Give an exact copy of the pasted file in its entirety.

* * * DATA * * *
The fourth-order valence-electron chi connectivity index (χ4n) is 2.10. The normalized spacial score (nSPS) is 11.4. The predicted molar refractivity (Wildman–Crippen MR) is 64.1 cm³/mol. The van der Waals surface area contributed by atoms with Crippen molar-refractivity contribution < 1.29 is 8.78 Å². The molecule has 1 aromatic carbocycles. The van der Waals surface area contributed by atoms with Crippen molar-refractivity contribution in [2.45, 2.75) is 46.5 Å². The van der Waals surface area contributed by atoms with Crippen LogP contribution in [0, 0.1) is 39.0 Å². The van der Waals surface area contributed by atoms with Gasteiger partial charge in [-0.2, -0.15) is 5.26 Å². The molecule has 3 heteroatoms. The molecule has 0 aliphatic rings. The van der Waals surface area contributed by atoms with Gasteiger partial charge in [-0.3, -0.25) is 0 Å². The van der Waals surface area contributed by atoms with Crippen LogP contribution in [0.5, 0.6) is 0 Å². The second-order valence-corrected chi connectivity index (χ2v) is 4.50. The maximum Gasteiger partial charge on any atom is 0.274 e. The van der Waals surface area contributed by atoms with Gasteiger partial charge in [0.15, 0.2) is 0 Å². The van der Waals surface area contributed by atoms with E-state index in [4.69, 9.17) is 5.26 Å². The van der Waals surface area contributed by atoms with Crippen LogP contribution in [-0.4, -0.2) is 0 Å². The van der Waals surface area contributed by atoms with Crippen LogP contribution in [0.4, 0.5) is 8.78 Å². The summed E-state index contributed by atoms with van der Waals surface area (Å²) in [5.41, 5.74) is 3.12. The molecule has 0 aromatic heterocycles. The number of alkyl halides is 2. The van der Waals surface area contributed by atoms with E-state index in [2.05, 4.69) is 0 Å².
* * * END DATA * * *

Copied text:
The fourth-order valence-electron chi connectivity index (χ4n) is 2.10. The normalized spacial score (nSPS) is 11.4. The predicted molar refractivity (Wildman–Crippen MR) is 64.1 cm³/mol. The van der Waals surface area contributed by atoms with Crippen molar-refractivity contribution < 1.29 is 8.78 Å². The molecule has 1 aromatic carbocycles. The van der Waals surface area contributed by atoms with Crippen molar-refractivity contribution in [2.45, 2.75) is 46.5 Å². The van der Waals surface area contributed by atoms with Crippen LogP contribution in [0, 0.1) is 39.0 Å². The van der Waals surface area contributed by atoms with Gasteiger partial charge in [-0.2, -0.15) is 5.26 Å². The molecule has 3 heteroatoms. The molecule has 0 aliphatic rings. The van der Waals surface area contributed by atoms with Gasteiger partial charge in [-0.3, -0.25) is 0 Å². The van der Waals surface area contributed by atoms with Crippen LogP contribution in [0.5, 0.6) is 0 Å². The second-order valence-corrected chi connectivity index (χ2v) is 4.50. The maximum Gasteiger partial charge on any atom is 0.274 e. The van der Waals surface area contributed by atoms with Gasteiger partial charge in [0.15, 0.2) is 0 Å². The van der Waals surface area contributed by atoms with E-state index in [4.69, 9.17) is 5.26 Å². The van der Waals surface area contributed by atoms with Crippen LogP contribution in [-0.4, -0.2) is 0 Å². The van der Waals surface area contributed by atoms with Crippen LogP contribution in [0.4, 0.5) is 8.78 Å². The summed E-state index contributed by atoms with van der Waals surface area (Å²) in [5.41, 5.74) is 3.12. The molecule has 0 aromatic heterocycles. The number of alkyl halides is 2. The van der Waals surface area contributed by atoms with E-state index in [2.05, 4.69) is 0 Å².